Copies of the album were pressed in both the U.S. and the U.K., with the U.K. pressing offering marginally better transitions and sound quality than the U.S. edition. The free MP3s available from the band's website are taken from the album's U.K. pressing.[3]

The Mark Farner-written Grand Funk Railroad cover, "Paranoid," was a bit of an inside joke, as Butthole Surfers owned a female pit bull named Mark Farner of Grand Funk Railroad.[4]

Track listing[edit]

All songs written by Butthole Surfers except where noted. The song titles listed below match those used on the vinyl and CD editions of Double Live. Many differ from the official titles used on Butthole Surfers' studio albums.

Vinyl edition[edit]

Side 1[edit]

  1. "Too Parter" – 4:03 1
  2. "Psychedelic Jam" – 8:41 2
  3. "Ricky" – 2:42
  4. "Rocky" – 3:37
  5. "Gary Floyd" – 1:47

Side 2[edit]

  1. "Florida" – 3:43 3
  2. "John E. Smoke" – 7:03
  3. "Tornadoes" – 2:47
  4. "Pittsburg to Lebanon" – 3:00
  5. "The One I Love" (Berry/Buck/Mills/Stipe) – 7:57

Side 3[edit]

  1. "Graveyard" – 4:01
  2. "Sweatloaf" – 3:57 4
  3. "Backass" – 6:02
  4. "Paranoid" (Farner) – 5:45
  5. "Fast" – 1:47 5

Side 4[edit]

  1. "I Saw an X-Ray of a Girl Passing Gas" – 4:18
  2. "Strawberry" – 3:25
  3. "Jimi" – 7:34
  4. "Lou Reed" – 9:35 6

CD edition[edit]

The expanded 1990 CD edition contained 10 additional songs (*) not available on the vinyl version.

This whole album is available on Butthole Surfers' website.

Disc 1[edit]

  1. "Too Parter" – 4:03 1
  2. "Psychedelic Jam" – 8:41 2
  3. "Ricky" – 2:42
  4. "Rocky" – 3:37
  5. "Gary Floyd" – 1:47
  6. "Florida" – 3:43 3
  7. "John E. Smoke" – 7:03
  8. "Tornadoes" – 2:47
  9. "Pittsburg to Lebanon" – 3:00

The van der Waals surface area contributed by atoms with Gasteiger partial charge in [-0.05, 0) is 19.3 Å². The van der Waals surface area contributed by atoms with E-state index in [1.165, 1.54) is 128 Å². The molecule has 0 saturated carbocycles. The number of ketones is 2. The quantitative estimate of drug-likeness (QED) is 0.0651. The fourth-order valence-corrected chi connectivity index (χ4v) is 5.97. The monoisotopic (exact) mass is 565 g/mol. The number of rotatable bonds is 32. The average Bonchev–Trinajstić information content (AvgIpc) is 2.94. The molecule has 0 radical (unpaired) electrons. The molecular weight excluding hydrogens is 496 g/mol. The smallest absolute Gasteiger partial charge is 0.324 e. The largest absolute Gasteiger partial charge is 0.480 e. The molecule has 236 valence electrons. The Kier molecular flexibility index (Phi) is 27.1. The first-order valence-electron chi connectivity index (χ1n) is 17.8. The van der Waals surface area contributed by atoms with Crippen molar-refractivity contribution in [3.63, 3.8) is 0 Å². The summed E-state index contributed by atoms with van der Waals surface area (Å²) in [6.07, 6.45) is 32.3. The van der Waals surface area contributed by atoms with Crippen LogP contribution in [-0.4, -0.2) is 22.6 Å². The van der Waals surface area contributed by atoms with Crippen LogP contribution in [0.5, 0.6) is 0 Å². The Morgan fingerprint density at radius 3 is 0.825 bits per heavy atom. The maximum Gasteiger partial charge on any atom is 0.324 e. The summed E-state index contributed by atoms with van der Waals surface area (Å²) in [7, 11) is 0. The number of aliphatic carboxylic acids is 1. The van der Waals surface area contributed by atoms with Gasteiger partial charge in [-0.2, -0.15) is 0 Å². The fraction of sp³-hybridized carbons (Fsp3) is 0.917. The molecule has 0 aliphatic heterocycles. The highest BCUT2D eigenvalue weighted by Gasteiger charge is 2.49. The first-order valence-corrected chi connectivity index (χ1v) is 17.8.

10. "The One I Love" (Berry/Buck/Mills/Stipe) – 7:57
  11. "Hey" – 2:30 *
  12. "Dum Dum" – 3:00 *
  13. "No Rule" (Almqvist) – 2:11 *
  14. "U.S.S.A." – 4:21 *
  15. "Comb" – 8:01 7 *

Disc 2[edit]

  1. "Graveyard" – 2:35
  2. "Sweatloaf" – 5:23 4
  3. "Backass" – 6:02
  4. "Paranoid" (Farner) – 5:45
  5. "Fast" – 1:30 5
  6. "I Saw an X-Ray of a Girl Passing Gas" – 4:26
  7. "Strawberry" – 3:25
  8. "Jimi" – 7:34
  9. "Lou Reed" – 9:35 6
  10. "Kuntz" (unknown Thai artist) – 2:30 *
  11. "22 Going on 23" – 4:07 *
  12. "Creep in the Cellar" – 2:40 *
  13. "Suicide" – 1:36 *
  14. "Something" – 9:31 *

1 a.k.a. "Too Partner" and "Two Part"
2 a.k.a. "P.S.Y.," "Psycho Jam," and "Psychedelic"
3 a.k.a. "Moving to Florida"
4 a.k.a. "Sweat Loaf"
5 a.k.a. "Fart Song"
6 a.k.a. "Comb"
7 a.k.a. "Lou Reed" (U.K.), "Jimi" and "Lou Reed" are connected.

* Only available on the CD edition.

Personnel[edit]

Charts[edit]

Chart (1989) Peak
position
UK Indie Chart[5] 4

References[edit]

  1. ^ Huey, Steve. "allmusic ((( Double Live > Review )))". Allmusic. Retrieved March 17, 2010. 
  2. ^ Brackett, Nathan. "Butthole Surfers". The New Rolling Stone Album Guide. November 2004. pg. 123, cited March 17, 2010
  3. ^ Double Live MP3 download page at the Butthole Surfers' website
  4. ^ Michael Azerrad, Our Band Could Be Your Life: Scenes from the American Indie Underground 1981-1991 (New York, Boston: Little, Brown and Company, 2001) 282.
  5. ^ Lazell, Barry (1997). Indie Hits 1980-1989. Cherry Red Books. Retrieved September 5, 2014.